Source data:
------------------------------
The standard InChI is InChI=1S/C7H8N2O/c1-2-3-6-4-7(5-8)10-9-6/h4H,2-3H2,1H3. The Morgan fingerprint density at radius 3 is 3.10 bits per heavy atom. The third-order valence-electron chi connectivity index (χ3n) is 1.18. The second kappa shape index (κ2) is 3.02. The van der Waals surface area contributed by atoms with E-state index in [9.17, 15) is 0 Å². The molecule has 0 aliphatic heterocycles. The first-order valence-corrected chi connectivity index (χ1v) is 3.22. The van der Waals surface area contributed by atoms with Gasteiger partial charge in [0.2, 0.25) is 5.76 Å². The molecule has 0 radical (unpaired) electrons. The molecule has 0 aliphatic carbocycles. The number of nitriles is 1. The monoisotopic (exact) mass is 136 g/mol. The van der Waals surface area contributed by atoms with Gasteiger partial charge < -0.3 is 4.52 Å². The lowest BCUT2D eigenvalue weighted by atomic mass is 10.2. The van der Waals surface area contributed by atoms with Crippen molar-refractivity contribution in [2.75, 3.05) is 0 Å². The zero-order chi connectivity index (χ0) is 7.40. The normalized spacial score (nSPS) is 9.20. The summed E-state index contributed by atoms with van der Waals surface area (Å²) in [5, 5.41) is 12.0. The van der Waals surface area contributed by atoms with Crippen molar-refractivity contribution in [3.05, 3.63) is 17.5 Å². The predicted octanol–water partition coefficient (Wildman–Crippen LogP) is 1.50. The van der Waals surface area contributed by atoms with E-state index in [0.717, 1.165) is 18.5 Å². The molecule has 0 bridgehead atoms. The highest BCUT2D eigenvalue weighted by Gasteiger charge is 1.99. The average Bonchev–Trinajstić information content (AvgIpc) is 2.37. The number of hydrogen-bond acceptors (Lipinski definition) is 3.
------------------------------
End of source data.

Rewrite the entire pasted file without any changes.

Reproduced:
The standard InChI is InChI=1S/C7H8N2O/c1-2-3-6-4-7(5-8)10-9-6/h4H,2-3H2,1H3. The Morgan fingerprint density at radius 3 is 3.10 bits per heavy atom. The third-order valence-electron chi connectivity index (χ3n) is 1.18. The second kappa shape index (κ2) is 3.02. The van der Waals surface area contributed by atoms with E-state index in [9.17, 15) is 0 Å². The molecule has 0 aliphatic heterocycles. The first-order valence-corrected chi connectivity index (χ1v) is 3.22. The van der Waals surface area contributed by atoms with Gasteiger partial charge in [0.2, 0.25) is 5.76 Å². The molecule has 0 radical (unpaired) electrons. The molecule has 0 aliphatic carbocycles. The number of nitriles is 1. The monoisotopic (exact) mass is 136 g/mol. The van der Waals surface area contributed by atoms with Gasteiger partial charge < -0.3 is 4.52 Å². The lowest BCUT2D eigenvalue weighted by atomic mass is 10.2. The van der Waals surface area contributed by atoms with Crippen molar-refractivity contribution in [2.75, 3.05) is 0 Å². The zero-order chi connectivity index (χ0) is 7.40. The normalized spacial score (nSPS) is 9.20. The summed E-state index contributed by atoms with van der Waals surface area (Å²) in [5, 5.41) is 12.0. The van der Waals surface area contributed by atoms with Crippen molar-refractivity contribution in [3.05, 3.63) is 17.5 Å². The predicted octanol–water partition coefficient (Wildman–Crippen LogP) is 1.50. The van der Waals surface area contributed by atoms with E-state index in [0.717, 1.165) is 18.5 Å². The molecule has 0 bridgehead atoms. The highest BCUT2D eigenvalue weighted by Gasteiger charge is 1.99. The average Bonchev–Trinajstić information content (AvgIpc) is 2.37. The number of hydrogen-bond acceptors (Lipinski definition) is 3.